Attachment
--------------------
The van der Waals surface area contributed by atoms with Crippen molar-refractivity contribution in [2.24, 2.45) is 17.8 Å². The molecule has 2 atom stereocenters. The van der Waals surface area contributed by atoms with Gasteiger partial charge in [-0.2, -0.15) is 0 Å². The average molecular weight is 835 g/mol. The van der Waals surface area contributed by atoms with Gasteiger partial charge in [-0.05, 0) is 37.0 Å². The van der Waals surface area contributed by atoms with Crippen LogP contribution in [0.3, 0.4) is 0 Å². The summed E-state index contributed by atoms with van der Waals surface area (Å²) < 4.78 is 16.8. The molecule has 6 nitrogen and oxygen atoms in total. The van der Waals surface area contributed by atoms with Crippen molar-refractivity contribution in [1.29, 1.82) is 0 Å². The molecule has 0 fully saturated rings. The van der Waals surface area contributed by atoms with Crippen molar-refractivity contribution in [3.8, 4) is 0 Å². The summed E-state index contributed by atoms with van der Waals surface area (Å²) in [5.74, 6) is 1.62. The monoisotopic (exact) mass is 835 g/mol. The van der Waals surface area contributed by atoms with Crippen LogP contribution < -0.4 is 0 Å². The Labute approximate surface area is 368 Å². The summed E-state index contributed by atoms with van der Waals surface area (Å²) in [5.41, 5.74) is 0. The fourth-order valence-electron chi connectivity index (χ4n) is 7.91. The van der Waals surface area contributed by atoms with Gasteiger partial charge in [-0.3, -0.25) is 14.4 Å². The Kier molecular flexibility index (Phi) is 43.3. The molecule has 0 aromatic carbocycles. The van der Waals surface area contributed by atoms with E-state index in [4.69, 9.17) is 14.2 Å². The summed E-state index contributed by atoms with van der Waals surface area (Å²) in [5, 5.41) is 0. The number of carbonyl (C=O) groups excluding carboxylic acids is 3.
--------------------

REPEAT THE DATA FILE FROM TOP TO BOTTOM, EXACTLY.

The van der Waals surface area contributed by atoms with Crippen molar-refractivity contribution in [2.24, 2.45) is 17.8 Å². The molecule has 2 atom stereocenters. The van der Waals surface area contributed by atoms with Gasteiger partial charge in [-0.2, -0.15) is 0 Å². The average molecular weight is 835 g/mol. The van der Waals surface area contributed by atoms with Gasteiger partial charge in [-0.05, 0) is 37.0 Å². The van der Waals surface area contributed by atoms with Crippen LogP contribution in [0.3, 0.4) is 0 Å². The summed E-state index contributed by atoms with van der Waals surface area (Å²) < 4.78 is 16.8. The molecule has 6 nitrogen and oxygen atoms in total. The van der Waals surface area contributed by atoms with Crippen molar-refractivity contribution in [1.29, 1.82) is 0 Å². The molecule has 0 fully saturated rings. The van der Waals surface area contributed by atoms with Crippen molar-refractivity contribution in [3.8, 4) is 0 Å². The summed E-state index contributed by atoms with van der Waals surface area (Å²) in [5.74, 6) is 1.62. The monoisotopic (exact) mass is 835 g/mol. The van der Waals surface area contributed by atoms with Crippen LogP contribution < -0.4 is 0 Å². The Labute approximate surface area is 368 Å². The summed E-state index contributed by atoms with van der Waals surface area (Å²) in [5.41, 5.74) is 0. The fourth-order valence-electron chi connectivity index (χ4n) is 7.91. The van der Waals surface area contributed by atoms with Gasteiger partial charge in [-0.3, -0.25) is 14.4 Å². The Kier molecular flexibility index (Phi) is 43.3. The molecule has 0 aromatic carbocycles. The van der Waals surface area contributed by atoms with E-state index in [4.69, 9.17) is 14.2 Å². The summed E-state index contributed by atoms with van der Waals surface area (Å²) in [5, 5.41) is 0. The number of carbonyl (C=O) groups excluding carboxylic acids is 3.